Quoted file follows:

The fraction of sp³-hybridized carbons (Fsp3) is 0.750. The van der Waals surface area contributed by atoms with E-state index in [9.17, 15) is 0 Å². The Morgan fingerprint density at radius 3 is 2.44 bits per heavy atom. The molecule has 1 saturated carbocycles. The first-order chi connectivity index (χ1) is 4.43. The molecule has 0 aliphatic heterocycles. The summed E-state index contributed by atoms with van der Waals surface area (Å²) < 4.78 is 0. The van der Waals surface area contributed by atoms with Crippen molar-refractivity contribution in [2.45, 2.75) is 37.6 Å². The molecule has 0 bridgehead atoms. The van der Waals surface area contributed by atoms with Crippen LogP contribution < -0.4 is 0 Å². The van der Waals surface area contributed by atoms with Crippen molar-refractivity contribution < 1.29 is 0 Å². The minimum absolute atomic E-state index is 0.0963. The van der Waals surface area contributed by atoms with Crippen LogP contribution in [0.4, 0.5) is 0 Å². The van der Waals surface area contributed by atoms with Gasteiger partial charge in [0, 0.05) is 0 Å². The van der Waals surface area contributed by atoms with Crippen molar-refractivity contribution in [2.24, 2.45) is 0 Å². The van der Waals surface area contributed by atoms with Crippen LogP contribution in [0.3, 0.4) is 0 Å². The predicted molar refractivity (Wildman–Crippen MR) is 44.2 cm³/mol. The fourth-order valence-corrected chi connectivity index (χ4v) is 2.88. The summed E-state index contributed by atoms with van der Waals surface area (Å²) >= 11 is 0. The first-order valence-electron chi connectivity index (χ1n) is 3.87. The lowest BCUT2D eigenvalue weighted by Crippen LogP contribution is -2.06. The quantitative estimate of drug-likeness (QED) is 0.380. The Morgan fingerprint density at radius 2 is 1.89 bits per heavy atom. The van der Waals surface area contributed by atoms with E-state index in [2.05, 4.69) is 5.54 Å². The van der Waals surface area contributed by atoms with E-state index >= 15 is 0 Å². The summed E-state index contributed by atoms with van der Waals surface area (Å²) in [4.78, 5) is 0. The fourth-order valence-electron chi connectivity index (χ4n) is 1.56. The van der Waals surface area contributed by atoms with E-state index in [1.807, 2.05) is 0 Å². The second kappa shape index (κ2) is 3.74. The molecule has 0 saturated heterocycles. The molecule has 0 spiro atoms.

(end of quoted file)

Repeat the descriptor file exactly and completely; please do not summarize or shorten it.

The fraction of sp³-hybridized carbons (Fsp3) is 0.750. The van der Waals surface area contributed by atoms with E-state index in [9.17, 15) is 0 Å². The Morgan fingerprint density at radius 3 is 2.44 bits per heavy atom. The molecule has 1 saturated carbocycles. The first-order chi connectivity index (χ1) is 4.43. The molecule has 0 aliphatic heterocycles. The summed E-state index contributed by atoms with van der Waals surface area (Å²) < 4.78 is 0. The van der Waals surface area contributed by atoms with Crippen molar-refractivity contribution in [2.45, 2.75) is 37.6 Å². The molecule has 0 bridgehead atoms. The van der Waals surface area contributed by atoms with Crippen LogP contribution < -0.4 is 0 Å². The van der Waals surface area contributed by atoms with Crippen molar-refractivity contribution < 1.29 is 0 Å². The minimum absolute atomic E-state index is 0.0963. The van der Waals surface area contributed by atoms with Crippen LogP contribution in [0.4, 0.5) is 0 Å². The van der Waals surface area contributed by atoms with Gasteiger partial charge in [0, 0.05) is 0 Å². The van der Waals surface area contributed by atoms with Crippen molar-refractivity contribution in [2.24, 2.45) is 0 Å². The van der Waals surface area contributed by atoms with Crippen LogP contribution in [0.3, 0.4) is 0 Å². The predicted molar refractivity (Wildman–Crippen MR) is 44.2 cm³/mol. The fourth-order valence-corrected chi connectivity index (χ4v) is 2.88. The summed E-state index contributed by atoms with van der Waals surface area (Å²) >= 11 is 0. The first-order valence-electron chi connectivity index (χ1n) is 3.87. The lowest BCUT2D eigenvalue weighted by Crippen LogP contribution is -2.06. The quantitative estimate of drug-likeness (QED) is 0.380. The Morgan fingerprint density at radius 2 is 1.89 bits per heavy atom. The van der Waals surface area contributed by atoms with E-state index in [2.05, 4.69) is 5.54 Å². The van der Waals surface area contributed by atoms with E-state index >= 15 is 0 Å². The summed E-state index contributed by atoms with van der Waals surface area (Å²) in [4.78, 5) is 0. The fourth-order valence-electron chi connectivity index (χ4n) is 1.56. The van der Waals surface area contributed by atoms with E-state index in [1.807, 2.05) is 0 Å². The second kappa shape index (κ2) is 3.74. The molecule has 0 saturated heterocycles. The molecule has 0 spiro atoms.